Even though we live in one of the most isolated places in the world, the spread of musical acts that make the journey to our fine country is more than impressive. In this month alone you can go out and experience everything from Nelson electro-pop, Russian crunk, and seismic shifting rock.
The non-commercial music and arts festival was born from the idea of creating a cross-cultural exchange between its German founders and a handful of like-minded people in Auckland. The collaborative effort also has a strong stance on not receiving support from corporate sponsors or brand entities, and the musical line-up is equally as removed from the mainstream. The eclectic bill of acts tick off genres including: indie, hip hop, electronics, blues, folk, punk and all kinds of “off the radar” stuff. A selection of kinetic and visual artists will also be on hand to further enhance the senses. Free camping is available next to the site too.
Since shortening his name from Gerald Earl Gillum to G-Eazy, the California rapper has released a handful of successful mix tapes, gained attention from both mainstream and underground scenes and supported the likes of Drake and Lil Wayne. His recently released third album These Things Happen wasa major turing point and managed to hit the ground running at number 3 on the Billboard 200 Album Chart.
Having spent the majority of 2014 touring across international waters, Nelson electro-pop duo Broods are bringing their tightly packaged live show back home. With six tour dates in total, the Evergreen Tour will be the sibling's biggest New Zealand tour to date and just the beginning of their busy touring year. The duo are scheduled to be back stateside this March for a round of shows with Rihanna collaborator Mikky Ekko and Swedish pop singer Erik Hassle.
The ferocity of Berlin electronic production duo Modeselektor has forced music journalists to make up new words: bastard dancehall, acid rap, big bass techno, labstyle, happy metal, psychedelic electro and for some reason Russian crunk. Their production ethos of “create, distort, recycle,” results in mashed up grooves that take their lead from every conceivable musical genre. The un-defineable group, made up of Gernot Bronsert and Sebastian Szary, formed in 1996 and have been given kudos from Radiohead frontman Thom Yorke.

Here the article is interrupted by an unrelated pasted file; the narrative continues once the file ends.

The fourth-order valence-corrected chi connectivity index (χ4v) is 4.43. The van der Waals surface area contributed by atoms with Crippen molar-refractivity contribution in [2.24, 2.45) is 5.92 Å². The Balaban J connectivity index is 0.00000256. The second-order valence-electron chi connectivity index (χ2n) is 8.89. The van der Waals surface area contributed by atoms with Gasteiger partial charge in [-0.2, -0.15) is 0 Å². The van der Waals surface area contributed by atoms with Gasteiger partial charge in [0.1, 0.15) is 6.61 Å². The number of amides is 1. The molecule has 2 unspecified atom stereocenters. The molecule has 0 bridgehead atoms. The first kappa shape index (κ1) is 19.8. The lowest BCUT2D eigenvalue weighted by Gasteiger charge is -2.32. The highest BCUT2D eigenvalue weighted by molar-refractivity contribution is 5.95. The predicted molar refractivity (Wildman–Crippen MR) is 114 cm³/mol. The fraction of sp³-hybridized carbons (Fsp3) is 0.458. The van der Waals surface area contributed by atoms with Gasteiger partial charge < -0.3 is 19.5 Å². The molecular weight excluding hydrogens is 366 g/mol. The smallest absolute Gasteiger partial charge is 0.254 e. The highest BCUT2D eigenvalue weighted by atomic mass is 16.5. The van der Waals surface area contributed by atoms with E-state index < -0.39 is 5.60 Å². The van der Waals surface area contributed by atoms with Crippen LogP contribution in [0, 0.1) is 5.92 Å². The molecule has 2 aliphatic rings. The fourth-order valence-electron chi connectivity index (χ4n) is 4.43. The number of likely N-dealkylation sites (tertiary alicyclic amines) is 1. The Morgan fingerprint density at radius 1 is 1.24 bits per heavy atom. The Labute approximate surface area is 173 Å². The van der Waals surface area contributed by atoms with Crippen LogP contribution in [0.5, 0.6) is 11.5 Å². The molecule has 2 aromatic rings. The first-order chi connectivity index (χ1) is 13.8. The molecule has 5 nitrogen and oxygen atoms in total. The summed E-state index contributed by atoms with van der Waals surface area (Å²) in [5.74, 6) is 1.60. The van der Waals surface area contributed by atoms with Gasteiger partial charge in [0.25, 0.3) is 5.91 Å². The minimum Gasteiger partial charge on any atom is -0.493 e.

The now-annual festival will take place over three days in the pristine Tapapakanga Regional Park – an easy 70km drive out of Auckland. As well as encouraging creative expression and sustainability, the festival gets extra brownie points for allowing attendees to get hitched on-sight and have a dip in the ocean while watching DJs and party bands take the stage. The artist line-up includes Wellington soul-band Trinity Roots, Toronto beat-maker Lunice, Sharlene Hector and producer Jason Eli, UK duo The Correspondents, London hip hop legend Rodney P and Italian swing DJ Dr Cat, plus heaps more.
The last time the Foo Fighters took the stage in New Zealand, the energetic crowd triggered a seismic shift. Monitoring stations set up by GeoNet recorded a peak osculation of 3Hz during the event. The band's latest appearance down under is part of their worldwide tour supporting their new album Sonic Highways. The concept of the release is an American road trip, with each of the eight songs recorded in a different US city. The tour down under will also see the Foo’s perform for the first time in Christchurch on February 18. Support from Chicago noise-punks Rise Against and local band Miss June.
The Aussie quintet's mash-up sound has been labelled by some as “psychotic surf/dub love songs”, with their lyrical wheelhouse mostly involving songs about break ups, getting high and feeling low; the things they know best. It's been one hell ova few weeks for the band after getting three nods on the Triple J hottest 100 list and selling out their Australian tour before even announcing it. It'll be there first NZ visit since appearing at BW Festival in Gisborne over the New Year.
Before jumping the pond for Australia’s Future Music festival, Canadian hip hop force Drake will stop by Auckland’s Vector Arena for one show. The phenomenon has come along way since appearing on Canadian teen drama Degrassi: The Next Generation. He now has five million album sales, a Grammy, and collaborations with Beyoncé, Jay Z, Alicia Keys, Rihanna, Nicki Minaj and Kanye West under his belt. His only New Zealand show will include production boasted as “nothing short of spectacular”, featuring pyrotechnics, fire, lasers, extensive lighting.
He will be joined by Georgia rapper 2 Chainz, as well as Canadian hip hop artist P Reign and locals Midnight Gallery.
Tim, Neil and Liam Finn will work their way through the hearty songbooks of Split Enz, Crowded House, Finn Brothers and Liam’s solo work for the one-off Zoo event. The show will be the first time the trio have been on stage together since the Finn Family Christmas fundraiser in 2013. The concert is a child friendly environment, and with gates opening two hours prior to kick off, it will give attendees the opportunity to have a good look at the vast range of animals.
The scaled down version of of Australia’s Future Music Festival will be headed by Swedish mega-DJ, Avicii. The 23-year-old is a regular fixture in the highest earning DJ list, has been nominated for a Grammy Award twice and can boast the fastest selling single of 2013 with ‘Wake Me Up’ (featuring Aloe Blacc). His sets have been described as “a sensory assault of beats, 3D mapping, LED and amazing projections, a fizzy celebration of his emotional, wide-reaching 4/4 anthems.” Also performing at the outdoor summer dance party will be American DJs Afrojack and Martin Garrix as well as locals, Dan Aux and Aroha.